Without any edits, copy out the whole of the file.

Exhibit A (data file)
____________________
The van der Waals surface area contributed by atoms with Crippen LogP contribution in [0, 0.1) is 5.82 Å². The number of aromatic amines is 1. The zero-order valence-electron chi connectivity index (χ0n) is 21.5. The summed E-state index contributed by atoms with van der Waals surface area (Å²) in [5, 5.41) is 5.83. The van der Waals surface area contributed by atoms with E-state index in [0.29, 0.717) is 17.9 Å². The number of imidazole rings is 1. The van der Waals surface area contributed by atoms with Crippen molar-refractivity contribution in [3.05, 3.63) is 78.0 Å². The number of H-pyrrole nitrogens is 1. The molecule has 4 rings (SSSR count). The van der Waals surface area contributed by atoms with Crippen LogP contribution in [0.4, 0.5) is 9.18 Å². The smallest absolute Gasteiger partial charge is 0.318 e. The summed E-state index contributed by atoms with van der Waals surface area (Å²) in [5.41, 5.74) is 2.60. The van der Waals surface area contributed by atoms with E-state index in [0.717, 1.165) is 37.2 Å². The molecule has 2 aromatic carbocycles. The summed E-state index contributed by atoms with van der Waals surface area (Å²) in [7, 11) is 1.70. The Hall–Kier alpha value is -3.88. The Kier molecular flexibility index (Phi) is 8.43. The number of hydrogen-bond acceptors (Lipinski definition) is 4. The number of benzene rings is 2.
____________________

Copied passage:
The van der Waals surface area contributed by atoms with Crippen LogP contribution in [0, 0.1) is 5.82 Å². The number of aromatic amines is 1. The zero-order valence-electron chi connectivity index (χ0n) is 21.5. The summed E-state index contributed by atoms with van der Waals surface area (Å²) in [5, 5.41) is 5.83. The van der Waals surface area contributed by atoms with E-state index in [0.29, 0.717) is 17.9 Å². The number of imidazole rings is 1. The van der Waals surface area contributed by atoms with Crippen molar-refractivity contribution in [3.05, 3.63) is 78.0 Å². The number of H-pyrrole nitrogens is 1. The molecule has 4 rings (SSSR count). The van der Waals surface area contributed by atoms with Crippen LogP contribution in [0.4, 0.5) is 9.18 Å². The smallest absolute Gasteiger partial charge is 0.318 e. The summed E-state index contributed by atoms with van der Waals surface area (Å²) in [5.41, 5.74) is 2.60. The van der Waals surface area contributed by atoms with E-state index in [0.717, 1.165) is 37.2 Å². The molecule has 2 aromatic carbocycles. The summed E-state index contributed by atoms with van der Waals surface area (Å²) in [7, 11) is 1.70. The Hall–Kier alpha value is -3.88. The Kier molecular flexibility index (Phi) is 8.43. The number of hydrogen-bond acceptors (Lipinski definition) is 4. The number of benzene rings is 2.